In our 2017 company report, we revealed that Nissan UK had received £800 million in corporate welfare from the UK government. The Nissan case shows a pattern of transnational corporations either getting the deal they want, or taking investment elsewhere. Brexit, therefore gives Nissan nearly unprecedented bargaining power with the UK government.
Writing in the Guardian, David Conn draws on our report to examine Nissan and UK industrial policy in the wake of the Brexit vote. Conn addresses the question of whether Nissan will stay, if the UK leaves the EU. Access to Europe is crucial for both Nissan and the north east economy. Conn, describes Nissan’s concern that Brexit will damage its Sunderland operation. In September 2016, chief executive, Carlos Ghosn said the government needed to provide “commitments for compensation”. Teresa May’s administration subsequently offered guarantees that Nissan’s competitiveness would not be adversely affected. Nissan however, is reluctant to make further investment while trading conditions remain unclear.
Margaret Thatcher opened Nissan’s Sunderland plant in 1986. The original deal was worth £124 million in 1984 (equal to more than £380m in 2017). In addition to regional development grants, financial assistance, and heavily discounted land Nissan gained access to European. The north east of England gained desperately needed employment.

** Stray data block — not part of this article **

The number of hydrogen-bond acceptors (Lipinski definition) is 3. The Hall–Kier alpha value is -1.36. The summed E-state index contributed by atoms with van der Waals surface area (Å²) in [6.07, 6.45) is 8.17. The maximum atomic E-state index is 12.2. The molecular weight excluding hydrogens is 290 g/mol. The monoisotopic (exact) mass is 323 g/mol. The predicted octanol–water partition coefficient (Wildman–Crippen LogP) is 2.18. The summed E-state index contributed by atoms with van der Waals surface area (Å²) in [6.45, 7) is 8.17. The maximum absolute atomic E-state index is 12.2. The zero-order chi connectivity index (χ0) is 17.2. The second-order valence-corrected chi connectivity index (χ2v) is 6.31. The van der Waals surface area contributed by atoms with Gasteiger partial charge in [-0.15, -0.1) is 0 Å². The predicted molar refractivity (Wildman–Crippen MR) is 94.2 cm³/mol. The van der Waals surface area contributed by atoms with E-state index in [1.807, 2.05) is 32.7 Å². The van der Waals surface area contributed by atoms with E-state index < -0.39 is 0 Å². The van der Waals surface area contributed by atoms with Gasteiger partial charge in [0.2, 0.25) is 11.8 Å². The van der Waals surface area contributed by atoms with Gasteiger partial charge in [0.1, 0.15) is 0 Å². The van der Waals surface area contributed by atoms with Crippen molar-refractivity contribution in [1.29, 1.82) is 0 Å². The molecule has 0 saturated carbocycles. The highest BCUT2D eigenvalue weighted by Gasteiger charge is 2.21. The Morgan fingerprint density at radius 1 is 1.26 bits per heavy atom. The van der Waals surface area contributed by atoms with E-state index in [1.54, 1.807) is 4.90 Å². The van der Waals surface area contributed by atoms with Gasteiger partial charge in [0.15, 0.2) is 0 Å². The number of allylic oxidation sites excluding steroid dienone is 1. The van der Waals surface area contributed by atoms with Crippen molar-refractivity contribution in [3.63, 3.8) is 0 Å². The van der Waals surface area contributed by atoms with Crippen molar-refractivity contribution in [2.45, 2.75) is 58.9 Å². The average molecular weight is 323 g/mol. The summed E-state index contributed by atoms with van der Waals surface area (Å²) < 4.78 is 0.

Thirty years after Nissan’s arrival, Theresa May sought to publicly reassure the car maker that Brexit would not adversely affect it. In reality, if the UK leaves the EU the nature of that exit will determine the future of UK industry. If costs increase significantly, Nissan, like many companies may move operations elsewhere. In the north east, the impact would be profound. As Conn sets out in his article, in 2016-17, Nissan’s UK operation generated £6.4bn from sales and employed 7,755 people (a further 30,000 were employed by companies supplying parts to Nissan).